The objective of the collaborative project Touch was to investigate critical concepts and fundamental artistic concerns inherent in the emerging form of live networked performance in the third space, through creative dance movements, interactive wearables, smart textiles, audio-visual arts and the Critical Response Process (CRP).
This collaboration between School of Art, Design & Media at Nanyang Technological University in Singapore and the School of Arts, Media & Engineering at Arizona State University took place on Thursday, April 21 (SGT) in a third space where the artist Angeline Young and students of ADM performed as a collective body. And the performance was being live broadcasted over the Internet to expand the experience of the networked performance to the global audience despite of the spatial divide.
My inspiration came from this project called “The Space Between Us” which was a collaborative electronic music and modern dance piece for computationally enhanced dancers and MAX/MSP, a programming language for interactive music and multimedia.
One of the dancers’ (with the round skirt) costume combined LilyPad components and an XBee (wireless transmitter) together with pressure and flex sensors connected by conductive thread, which detected and transmitted the movements of the dancer to the composer’s laptop, which were then used to generate and control sound within a MAX/MSP environment.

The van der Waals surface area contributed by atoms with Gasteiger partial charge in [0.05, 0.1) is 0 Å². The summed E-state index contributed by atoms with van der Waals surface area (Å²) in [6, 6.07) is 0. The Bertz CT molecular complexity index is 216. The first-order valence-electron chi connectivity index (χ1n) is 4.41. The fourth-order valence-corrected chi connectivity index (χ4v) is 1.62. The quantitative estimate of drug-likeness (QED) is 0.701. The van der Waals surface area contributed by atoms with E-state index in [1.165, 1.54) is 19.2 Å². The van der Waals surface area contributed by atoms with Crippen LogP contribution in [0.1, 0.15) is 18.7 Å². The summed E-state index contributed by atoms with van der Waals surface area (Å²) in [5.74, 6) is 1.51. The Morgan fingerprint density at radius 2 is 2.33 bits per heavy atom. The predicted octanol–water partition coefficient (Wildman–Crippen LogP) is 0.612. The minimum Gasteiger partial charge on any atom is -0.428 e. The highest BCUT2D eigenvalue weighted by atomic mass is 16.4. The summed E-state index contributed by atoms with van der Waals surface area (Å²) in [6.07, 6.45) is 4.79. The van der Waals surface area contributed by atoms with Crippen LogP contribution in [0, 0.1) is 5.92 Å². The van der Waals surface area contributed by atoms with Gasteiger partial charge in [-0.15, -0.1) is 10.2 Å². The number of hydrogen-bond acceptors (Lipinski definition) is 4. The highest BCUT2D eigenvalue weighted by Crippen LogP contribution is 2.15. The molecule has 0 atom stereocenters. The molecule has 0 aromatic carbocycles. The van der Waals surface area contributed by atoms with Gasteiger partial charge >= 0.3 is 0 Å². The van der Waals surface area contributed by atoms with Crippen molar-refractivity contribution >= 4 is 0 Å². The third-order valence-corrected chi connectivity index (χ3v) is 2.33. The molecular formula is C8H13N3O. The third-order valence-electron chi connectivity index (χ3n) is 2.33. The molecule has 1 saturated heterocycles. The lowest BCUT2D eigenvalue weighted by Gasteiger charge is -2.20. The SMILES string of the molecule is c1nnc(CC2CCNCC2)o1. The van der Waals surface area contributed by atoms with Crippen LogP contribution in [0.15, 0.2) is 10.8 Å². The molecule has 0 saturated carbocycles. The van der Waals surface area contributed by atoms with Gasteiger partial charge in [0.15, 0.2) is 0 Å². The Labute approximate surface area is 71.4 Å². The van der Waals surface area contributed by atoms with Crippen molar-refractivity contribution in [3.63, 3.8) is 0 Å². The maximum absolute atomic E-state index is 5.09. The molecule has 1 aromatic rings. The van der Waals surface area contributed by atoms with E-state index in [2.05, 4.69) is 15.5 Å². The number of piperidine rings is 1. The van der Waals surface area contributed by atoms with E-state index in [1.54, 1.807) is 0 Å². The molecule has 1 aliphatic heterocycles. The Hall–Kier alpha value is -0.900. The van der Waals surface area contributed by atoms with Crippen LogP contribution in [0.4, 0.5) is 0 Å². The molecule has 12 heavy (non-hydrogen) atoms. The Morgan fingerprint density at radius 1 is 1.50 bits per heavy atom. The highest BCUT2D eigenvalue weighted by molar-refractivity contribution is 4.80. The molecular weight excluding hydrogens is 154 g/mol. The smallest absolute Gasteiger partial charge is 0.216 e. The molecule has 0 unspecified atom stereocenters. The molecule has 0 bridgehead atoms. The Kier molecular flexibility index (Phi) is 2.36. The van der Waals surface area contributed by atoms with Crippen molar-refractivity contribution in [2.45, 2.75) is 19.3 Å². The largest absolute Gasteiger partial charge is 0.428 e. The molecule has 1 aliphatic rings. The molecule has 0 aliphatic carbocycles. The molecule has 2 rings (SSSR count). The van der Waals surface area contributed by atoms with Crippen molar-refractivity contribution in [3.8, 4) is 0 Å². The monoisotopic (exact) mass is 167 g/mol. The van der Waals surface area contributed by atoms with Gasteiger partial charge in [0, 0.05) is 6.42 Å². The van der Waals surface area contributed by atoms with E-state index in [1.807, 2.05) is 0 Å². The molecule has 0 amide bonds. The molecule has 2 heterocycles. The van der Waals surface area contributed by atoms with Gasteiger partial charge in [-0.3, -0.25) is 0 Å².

So instead of a dancer’s movements being a slave to the fixed constraints of a pre-composed piece of music, the wireless dance costume put the power of live musical composition in the hands (body) of the dancer, who could explore and improvise new shapes and structures within an otherwise free musical environment. This became the concept for both my costume design and dance performance.
The interactive mechanism of my costume was largely based on this idea.
While conceptualising for the idea of the final performance, we had been explicating the concept of “touch” in the third space throughout the first half of the semester by exploring such topics as “the virtual body,” “distributed presence,” “third space,” “biometrics,””sensing garments and smart textiles,””glitch aesthetics,””dance movement” and etc.
Some research critiques that helped me arrive at the final work I produced for the performance:
This was part of a biomimicry project called braided beaded ball suit which was an emulation of the beautiful symmetry in nature. Artists who created this were very much inspired by the glowing creatures of the deep sea as well as weird formations in the human body to inform new approaches in design. This inspired my costume design of glowing LEDs in front of the background of the black velvet as well as the mesh structure created by wires which resembled vines in the nature.
In my research critique of dance performance, Eiko & Koma’s iconoclastic work combined slow and nuanced movement vocabulary with bold theatrical design. Whether performing in a theater or in natural sites outdoors, Eiko & Koma often moved as if they were not human. Although this was not exactly what I imagined my dance movements in the final performance would look like, I did borrow the simpleness and directness from their dance.